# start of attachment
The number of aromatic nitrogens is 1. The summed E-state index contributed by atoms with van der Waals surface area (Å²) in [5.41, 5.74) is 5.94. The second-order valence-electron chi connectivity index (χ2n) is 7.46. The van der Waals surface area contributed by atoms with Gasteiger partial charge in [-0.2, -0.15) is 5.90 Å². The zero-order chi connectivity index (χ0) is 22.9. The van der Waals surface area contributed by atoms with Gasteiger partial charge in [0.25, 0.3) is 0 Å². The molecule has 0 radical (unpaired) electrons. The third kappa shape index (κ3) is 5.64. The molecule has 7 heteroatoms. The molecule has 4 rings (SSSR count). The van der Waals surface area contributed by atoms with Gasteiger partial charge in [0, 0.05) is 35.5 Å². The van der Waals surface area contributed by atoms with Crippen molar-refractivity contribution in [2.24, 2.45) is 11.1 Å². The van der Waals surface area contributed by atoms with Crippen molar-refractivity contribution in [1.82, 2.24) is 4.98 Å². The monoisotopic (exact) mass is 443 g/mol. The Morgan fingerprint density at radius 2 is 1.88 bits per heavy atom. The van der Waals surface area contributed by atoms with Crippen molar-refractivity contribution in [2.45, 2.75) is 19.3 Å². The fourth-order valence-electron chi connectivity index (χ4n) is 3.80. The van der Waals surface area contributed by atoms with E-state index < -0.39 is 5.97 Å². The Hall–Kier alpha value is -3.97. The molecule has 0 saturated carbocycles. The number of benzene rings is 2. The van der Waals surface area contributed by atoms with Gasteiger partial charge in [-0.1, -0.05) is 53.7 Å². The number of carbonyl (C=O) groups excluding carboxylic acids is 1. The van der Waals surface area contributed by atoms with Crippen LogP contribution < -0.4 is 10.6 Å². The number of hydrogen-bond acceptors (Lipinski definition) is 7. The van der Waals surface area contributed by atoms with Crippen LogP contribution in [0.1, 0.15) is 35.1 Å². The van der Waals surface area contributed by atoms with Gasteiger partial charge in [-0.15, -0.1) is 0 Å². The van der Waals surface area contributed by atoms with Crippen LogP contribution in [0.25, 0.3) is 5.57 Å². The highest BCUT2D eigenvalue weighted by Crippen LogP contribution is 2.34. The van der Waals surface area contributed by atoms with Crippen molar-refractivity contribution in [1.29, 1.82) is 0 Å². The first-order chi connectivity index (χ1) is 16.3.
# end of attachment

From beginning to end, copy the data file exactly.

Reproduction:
The number of aromatic nitrogens is 1. The summed E-state index contributed by atoms with van der Waals surface area (Å²) in [5.41, 5.74) is 5.94. The second-order valence-electron chi connectivity index (χ2n) is 7.46. The van der Waals surface area contributed by atoms with Gasteiger partial charge in [-0.2, -0.15) is 5.90 Å². The zero-order chi connectivity index (χ0) is 22.9. The van der Waals surface area contributed by atoms with Gasteiger partial charge in [0.25, 0.3) is 0 Å². The molecule has 0 radical (unpaired) electrons. The third kappa shape index (κ3) is 5.64. The molecule has 7 heteroatoms. The molecule has 4 rings (SSSR count). The van der Waals surface area contributed by atoms with Gasteiger partial charge in [0, 0.05) is 35.5 Å². The van der Waals surface area contributed by atoms with Crippen molar-refractivity contribution in [2.24, 2.45) is 11.1 Å². The van der Waals surface area contributed by atoms with Crippen molar-refractivity contribution in [1.82, 2.24) is 4.98 Å². The monoisotopic (exact) mass is 443 g/mol. The Morgan fingerprint density at radius 2 is 1.88 bits per heavy atom. The van der Waals surface area contributed by atoms with Crippen molar-refractivity contribution in [2.45, 2.75) is 19.3 Å². The fourth-order valence-electron chi connectivity index (χ4n) is 3.80. The van der Waals surface area contributed by atoms with E-state index < -0.39 is 5.97 Å². The Hall–Kier alpha value is -3.97. The molecule has 0 saturated carbocycles. The number of benzene rings is 2. The van der Waals surface area contributed by atoms with Gasteiger partial charge in [-0.1, -0.05) is 53.7 Å². The number of carbonyl (C=O) groups excluding carboxylic acids is 1. The van der Waals surface area contributed by atoms with Crippen LogP contribution < -0.4 is 10.6 Å². The number of hydrogen-bond acceptors (Lipinski definition) is 7. The van der Waals surface area contributed by atoms with Crippen LogP contribution in [0.1, 0.15) is 35.1 Å². The van der Waals surface area contributed by atoms with Gasteiger partial charge in [-0.15, -0.1) is 0 Å². The van der Waals surface area contributed by atoms with Crippen LogP contribution in [0.25, 0.3) is 5.57 Å². The highest BCUT2D eigenvalue weighted by Crippen LogP contribution is 2.34. The van der Waals surface area contributed by atoms with Crippen molar-refractivity contribution in [1.29, 1.82) is 0 Å². The first-order chi connectivity index (χ1) is 16.3.